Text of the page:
Music has the power to inspire joy or instill fear, create an air of mystery or anticipation, celebrate triumph or honor a fallen comrade. It has the power to make us want to march, dance, sing, laugh, or cry.Here’s a wacky idea: Next time you play, give yourself a right-brain task that engages the intuitive aspects of your intelligence and see what happens. Don’t think about any of the intellectual left-brain stuff like notes, scales, and chord changes.
Instead, PLAY SOMETHING!!!
Rather than just playing softly (a left brain notion), play a whisper (a right brain experience). Rather that merely playing slowly, play “dignified” or “somber”.
Play a feeling, memory, mood, picture, place, texture, emotion… something that captures the essence of the piece. What images does it evoke? What makes it tick emotionally? What does it remind you of? How does it make you feel? What is the point, the message, the sentiment, the energy? Discover what the piece means to you and play that. Is it release, reckless abandon, solitude, regret, victory, celebration, beauty, anger, joy? Could it be a journey, a storm, a battle, a rainbow, or a babbling brook?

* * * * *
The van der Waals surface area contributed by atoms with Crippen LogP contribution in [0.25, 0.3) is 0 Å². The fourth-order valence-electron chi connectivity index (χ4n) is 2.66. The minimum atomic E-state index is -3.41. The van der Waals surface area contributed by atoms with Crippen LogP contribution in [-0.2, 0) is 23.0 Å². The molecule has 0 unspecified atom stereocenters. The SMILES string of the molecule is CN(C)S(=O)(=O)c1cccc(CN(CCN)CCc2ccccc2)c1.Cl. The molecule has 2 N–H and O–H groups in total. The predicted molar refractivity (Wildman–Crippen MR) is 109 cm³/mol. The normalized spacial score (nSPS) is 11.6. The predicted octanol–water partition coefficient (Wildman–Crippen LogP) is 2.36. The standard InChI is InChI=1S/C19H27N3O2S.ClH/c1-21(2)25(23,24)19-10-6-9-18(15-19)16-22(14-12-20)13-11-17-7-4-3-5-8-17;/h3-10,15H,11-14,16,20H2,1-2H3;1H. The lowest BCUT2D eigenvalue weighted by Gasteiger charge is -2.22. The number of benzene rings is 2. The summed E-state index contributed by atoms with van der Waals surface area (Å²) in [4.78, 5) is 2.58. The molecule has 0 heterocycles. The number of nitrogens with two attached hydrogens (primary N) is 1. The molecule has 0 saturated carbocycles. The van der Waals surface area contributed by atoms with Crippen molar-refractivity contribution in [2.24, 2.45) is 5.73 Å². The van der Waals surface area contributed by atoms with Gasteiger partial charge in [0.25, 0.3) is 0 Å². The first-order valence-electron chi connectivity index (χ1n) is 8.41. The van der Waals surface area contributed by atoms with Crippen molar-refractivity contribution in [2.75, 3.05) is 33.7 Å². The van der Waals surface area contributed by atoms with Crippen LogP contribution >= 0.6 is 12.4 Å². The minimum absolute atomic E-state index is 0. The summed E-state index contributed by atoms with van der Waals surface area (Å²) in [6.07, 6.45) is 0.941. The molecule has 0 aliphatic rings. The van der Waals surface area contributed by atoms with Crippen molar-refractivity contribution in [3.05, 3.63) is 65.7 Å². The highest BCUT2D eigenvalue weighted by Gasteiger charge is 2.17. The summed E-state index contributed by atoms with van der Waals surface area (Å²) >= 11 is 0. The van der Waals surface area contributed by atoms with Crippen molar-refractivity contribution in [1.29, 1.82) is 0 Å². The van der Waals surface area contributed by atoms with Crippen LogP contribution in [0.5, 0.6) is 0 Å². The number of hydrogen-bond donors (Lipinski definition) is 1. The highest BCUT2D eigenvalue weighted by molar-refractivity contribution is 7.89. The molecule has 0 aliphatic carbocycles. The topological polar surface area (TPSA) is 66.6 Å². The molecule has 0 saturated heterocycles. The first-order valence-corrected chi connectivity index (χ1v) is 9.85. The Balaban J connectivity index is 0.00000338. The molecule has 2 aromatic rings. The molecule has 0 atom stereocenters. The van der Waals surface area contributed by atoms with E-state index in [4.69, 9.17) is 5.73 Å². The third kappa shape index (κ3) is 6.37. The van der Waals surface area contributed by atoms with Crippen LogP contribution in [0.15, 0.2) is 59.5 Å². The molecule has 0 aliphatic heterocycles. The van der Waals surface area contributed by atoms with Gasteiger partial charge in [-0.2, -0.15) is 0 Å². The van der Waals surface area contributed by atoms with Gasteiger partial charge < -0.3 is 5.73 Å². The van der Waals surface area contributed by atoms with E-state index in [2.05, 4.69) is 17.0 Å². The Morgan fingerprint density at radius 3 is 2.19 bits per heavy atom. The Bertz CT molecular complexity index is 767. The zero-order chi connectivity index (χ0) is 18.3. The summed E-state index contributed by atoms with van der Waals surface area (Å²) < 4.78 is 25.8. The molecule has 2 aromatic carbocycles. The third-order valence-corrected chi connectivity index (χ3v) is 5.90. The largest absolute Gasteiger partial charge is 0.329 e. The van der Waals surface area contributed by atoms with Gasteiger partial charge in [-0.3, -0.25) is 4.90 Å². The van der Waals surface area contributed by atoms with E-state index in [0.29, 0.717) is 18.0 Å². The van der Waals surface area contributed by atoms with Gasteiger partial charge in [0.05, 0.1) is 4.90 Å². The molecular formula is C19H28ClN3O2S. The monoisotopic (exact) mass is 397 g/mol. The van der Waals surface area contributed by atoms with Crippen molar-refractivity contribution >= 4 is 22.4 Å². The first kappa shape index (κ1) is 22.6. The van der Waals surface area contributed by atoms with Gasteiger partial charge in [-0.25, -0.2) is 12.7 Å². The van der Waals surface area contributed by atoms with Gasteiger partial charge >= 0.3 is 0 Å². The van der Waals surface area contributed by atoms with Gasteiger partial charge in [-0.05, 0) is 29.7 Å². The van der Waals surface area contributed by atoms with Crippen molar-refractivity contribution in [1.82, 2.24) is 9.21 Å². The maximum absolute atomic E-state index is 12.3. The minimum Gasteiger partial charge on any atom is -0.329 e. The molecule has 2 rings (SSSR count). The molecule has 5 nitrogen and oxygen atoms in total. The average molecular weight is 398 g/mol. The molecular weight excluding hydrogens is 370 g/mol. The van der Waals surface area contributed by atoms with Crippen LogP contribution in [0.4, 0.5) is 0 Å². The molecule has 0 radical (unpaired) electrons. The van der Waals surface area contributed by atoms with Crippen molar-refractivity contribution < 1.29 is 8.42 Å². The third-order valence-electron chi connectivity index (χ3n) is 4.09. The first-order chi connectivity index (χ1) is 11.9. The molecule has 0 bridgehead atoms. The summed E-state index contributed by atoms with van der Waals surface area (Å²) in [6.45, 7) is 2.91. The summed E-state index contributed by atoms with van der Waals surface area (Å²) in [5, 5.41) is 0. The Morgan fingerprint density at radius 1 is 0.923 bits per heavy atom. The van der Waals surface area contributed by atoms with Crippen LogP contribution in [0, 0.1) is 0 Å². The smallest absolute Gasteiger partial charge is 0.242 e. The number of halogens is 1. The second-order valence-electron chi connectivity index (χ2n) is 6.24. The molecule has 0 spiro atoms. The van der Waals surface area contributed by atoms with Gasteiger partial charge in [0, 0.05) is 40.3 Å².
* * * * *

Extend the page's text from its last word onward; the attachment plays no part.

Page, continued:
Don’t think. Just play. After all, isn’t music really about feeling something? If you feel something, your audience with feel something, too. When you do so, the music becomes more authentic… because it comes from a more authentic place… and becomes an expression rather than a calculation.
If you are performing a playful classical piece, pretend that you are Mozart! If you playing ragtime, pretend you are the piano player in a Wild West saloon full of whiskey-drinking poker players and ladies of the evening.
So, tap into this normally invisible part of you. You’ll be pleasantly surprised to discover that there is a lot more music inside you than you previously thought!